Editorials

Developing primary palliative care

BMJ 2004; 329 doi: https://doi.org/10.1136/bmj.329.7474.1056 (Published 04 November 2004) Cite this as: BMJ 2004;329:1056
  1. Scott A Murray (Scott.Murray@ed.ac.uk), clinical reader,
  2. Kirsty Boyd, honorary senior lecturer,
  3. Aziz Sheikh, professor of primary care research and development,
  4. Keri Thomas, national clinical lead palliative care,
  5. Irene J Higginson, professor
  1. Primary Palliative Care Research Group, Division of Community Health Sciences: General Practice Section, University of Edinburgh EH8 9DX
  2. Primary Palliative Care Research Group, Division of Community Health Sciences: General Practice Section, University of Edinburgh EH8 9DX
  3. Cancer Services Collaborative, Birmingham, B24 0DE
  4. Department of Palliative Care and Policy, King's College, London SE5 9RJ

    People with terminal conditions should be able to die at home with dignity

    Although 65% of people with cancer want to die at home, only about 30% are successful in doing so.1 2 A government committed to choice for patients must improve this figure.3 Developing palliative care services in primary care is essential for realising the expectations of dying people. Such services could also offer important opportunities for extending supportive humane care at an earlier stage, and to people not only with cancer but with chronic obstructive pulmonary disease, motor neurone disease, and cardiac failure, for example, who also often have palliative care needs.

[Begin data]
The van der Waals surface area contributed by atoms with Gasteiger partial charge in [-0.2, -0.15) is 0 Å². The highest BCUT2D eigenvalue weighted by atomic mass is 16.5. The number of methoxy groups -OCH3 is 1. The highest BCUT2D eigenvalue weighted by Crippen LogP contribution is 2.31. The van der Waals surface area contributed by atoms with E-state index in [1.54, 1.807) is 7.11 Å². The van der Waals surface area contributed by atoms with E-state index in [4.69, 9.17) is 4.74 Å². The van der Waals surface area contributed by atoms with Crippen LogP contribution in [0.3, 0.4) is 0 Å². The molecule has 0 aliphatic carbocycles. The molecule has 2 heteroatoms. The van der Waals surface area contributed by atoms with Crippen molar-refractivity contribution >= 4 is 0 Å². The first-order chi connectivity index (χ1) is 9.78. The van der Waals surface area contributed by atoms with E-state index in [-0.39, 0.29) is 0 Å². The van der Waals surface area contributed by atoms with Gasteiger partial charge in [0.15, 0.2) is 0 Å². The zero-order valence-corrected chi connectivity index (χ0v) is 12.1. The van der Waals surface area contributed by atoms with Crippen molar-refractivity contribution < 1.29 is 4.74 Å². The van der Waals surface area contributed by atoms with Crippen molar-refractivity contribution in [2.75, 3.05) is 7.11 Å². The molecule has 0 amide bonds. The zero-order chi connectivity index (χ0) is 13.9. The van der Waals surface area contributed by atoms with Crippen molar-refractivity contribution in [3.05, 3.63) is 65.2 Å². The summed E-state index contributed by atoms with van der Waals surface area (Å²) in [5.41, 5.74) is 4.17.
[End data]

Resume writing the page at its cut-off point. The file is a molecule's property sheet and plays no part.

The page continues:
Primary care professionals have the potential and ability to provide end of life care for most patients, given adequate training, resources, and, when needed, specialist advice.4 5 They share common values with palliative care specialists—holistic, patient centred care, delivered in the context of families and friends.6 However, until recently, apart from Macmillan general practitioners and nurse …

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